The Monitor's View

Can Obama cut the military in the face of a rising China?

Secretary Gates's trip to China only revealed an emboldened Beijing on the eve of President Hu's visit to Washington, especially on the issue of Taiwan.

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China takes center stage in Washington next week. President Hu Jintao begins a state visit Tuesday that could not come at a more critical time for President Obama and his drive to cut the Pentagon budget.

China’s rapid modernization of its military, not to mention recent provocations of its neighbors, have left the Pentagon somewhat flummoxed over whether it can spend less money and still retain superiority in Asia, especially in helping Taiwan defend itself.

Years of trying to make nice with China – such as revealing how the US military operates – has yet to be reciprocated by a secretive Beijing bent on countering US military strength.

In the run-up to Mr. Hu’s visit, China did welcome US Secretary of Defense Robert Gates to Beijing this week. But he didn’t come away with very much, mainly a promise from Defense Minister Liang Guanglie to merely “study” a “framework” for further talks between the two militaries.

China, in fact, embarrassed the US defense chief by revealing a new stealth fighter jet, the J-20, that is designed to counter America’s radar-evading F-22 Raptor. And the US commander in the Pacific, Adm. Robert Willard, recently let it be known that China now has the initial capability to use a medium-range antiship missile, the Dong Feng 21D, that could possibly knock out an American aircraft carrier. The Pentagon has already begun to shift its weapons to match such surprising advances by the Chinese.

Preventing an arms race between the US and China is in both nations’ interest, especially as each faces challenges at home to create jobs. The first step is more cooperation between their militaries, such as better communication to prevent naval accidents at sea. The two can also work together to counter terrorism and sea piracy.

But it remains unclear how much the civilian leaders in China’s ruling Communist Party can restrain the ambitions of the 2.3 million-member People’s Liberation Army – and also deal with the PLA’s fears of being “encircled” by the US and its Asian allies.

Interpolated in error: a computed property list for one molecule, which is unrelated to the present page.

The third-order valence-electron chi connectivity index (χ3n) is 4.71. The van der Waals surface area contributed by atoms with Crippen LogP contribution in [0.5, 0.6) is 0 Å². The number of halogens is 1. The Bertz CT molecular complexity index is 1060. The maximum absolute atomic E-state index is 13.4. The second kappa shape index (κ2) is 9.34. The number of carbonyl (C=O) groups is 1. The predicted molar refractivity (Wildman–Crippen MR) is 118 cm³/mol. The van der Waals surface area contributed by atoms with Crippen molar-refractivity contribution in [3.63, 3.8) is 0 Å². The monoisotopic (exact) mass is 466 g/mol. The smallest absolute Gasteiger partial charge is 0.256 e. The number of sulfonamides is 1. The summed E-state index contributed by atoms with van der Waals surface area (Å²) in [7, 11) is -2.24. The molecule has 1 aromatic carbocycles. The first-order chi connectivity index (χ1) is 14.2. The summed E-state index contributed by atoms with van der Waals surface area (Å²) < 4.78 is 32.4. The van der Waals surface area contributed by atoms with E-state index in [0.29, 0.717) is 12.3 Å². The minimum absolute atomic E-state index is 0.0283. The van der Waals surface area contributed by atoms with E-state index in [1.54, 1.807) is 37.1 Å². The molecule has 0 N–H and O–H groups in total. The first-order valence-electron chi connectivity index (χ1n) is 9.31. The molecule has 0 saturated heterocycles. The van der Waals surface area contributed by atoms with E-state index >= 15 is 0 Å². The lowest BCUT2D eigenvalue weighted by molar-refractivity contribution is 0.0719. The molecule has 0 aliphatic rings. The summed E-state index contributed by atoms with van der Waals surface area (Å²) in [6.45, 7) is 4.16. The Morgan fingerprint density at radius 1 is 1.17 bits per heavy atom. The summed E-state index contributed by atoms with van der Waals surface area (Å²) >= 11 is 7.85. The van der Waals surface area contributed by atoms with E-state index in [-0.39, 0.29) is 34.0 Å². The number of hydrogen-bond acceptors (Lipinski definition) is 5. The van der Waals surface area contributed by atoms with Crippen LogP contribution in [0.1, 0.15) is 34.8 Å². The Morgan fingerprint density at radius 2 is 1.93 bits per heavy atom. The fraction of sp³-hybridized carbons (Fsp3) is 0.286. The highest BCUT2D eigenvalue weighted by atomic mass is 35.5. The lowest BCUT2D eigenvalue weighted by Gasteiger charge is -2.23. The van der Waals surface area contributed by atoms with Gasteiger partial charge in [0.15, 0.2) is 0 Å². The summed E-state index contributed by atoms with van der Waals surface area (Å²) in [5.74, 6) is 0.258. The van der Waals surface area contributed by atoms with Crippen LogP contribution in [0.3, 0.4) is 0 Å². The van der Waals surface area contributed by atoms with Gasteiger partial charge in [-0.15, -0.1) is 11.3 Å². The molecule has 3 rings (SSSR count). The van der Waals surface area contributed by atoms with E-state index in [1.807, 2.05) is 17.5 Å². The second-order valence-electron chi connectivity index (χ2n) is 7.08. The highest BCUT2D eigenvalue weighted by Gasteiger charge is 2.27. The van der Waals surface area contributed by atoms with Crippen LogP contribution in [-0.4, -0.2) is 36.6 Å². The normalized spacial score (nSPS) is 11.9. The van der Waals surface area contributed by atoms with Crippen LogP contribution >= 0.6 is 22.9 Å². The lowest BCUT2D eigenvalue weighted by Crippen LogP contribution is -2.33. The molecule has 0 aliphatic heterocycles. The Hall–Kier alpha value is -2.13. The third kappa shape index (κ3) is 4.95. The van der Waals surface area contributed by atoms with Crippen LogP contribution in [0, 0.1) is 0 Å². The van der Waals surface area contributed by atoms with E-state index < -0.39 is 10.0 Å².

Any way forward to reduce friction between a rising China and a United States trying to downsize its global role has to focus on Taiwan, the frontline of their struggle for regional supremacy. That island nation, with its own thriving democracy, is claimed by an autocratic China – so much so that the PLA keeps more than 1,000 missiles aimed at it.

During the Gates trip, China made clear that it will maintain a “red line” on any further US military sales to Taiwan. A year ago, Mr. Obama decided to sell up to $6.4 billion in weapons to Taiwan, putting a big chill in US-China military ties. And the Pentagon is now weighing whether to recommend that Taiwan be allowed to buy advanced F-16 fighter jets to counter China’s growing threat.

Gates wisely did not retreat from a longstanding US commitment to helping Taiwan’s military – a commitment in line with historic US assistance to all of Asia’s democracies.

China’s impatience in taking over Taiwan – an ambition contrary to the wishes of earlier Communist leaders to leave the issue to future generations – has to be met with American patience to retain its military role in Asia. Retrenchment of the US military in the region would only embolden hard liners in Beijing and worry American allies from Australia to Japan.

During his visit next week, Hu can come bearing a gift – namely, ways to avoid the budding arms race with the US. The PLA didn’t give that gift to Gates, making it all the more difficult for Obama as he tries to rein in the Pentagon’s 2012 budget.

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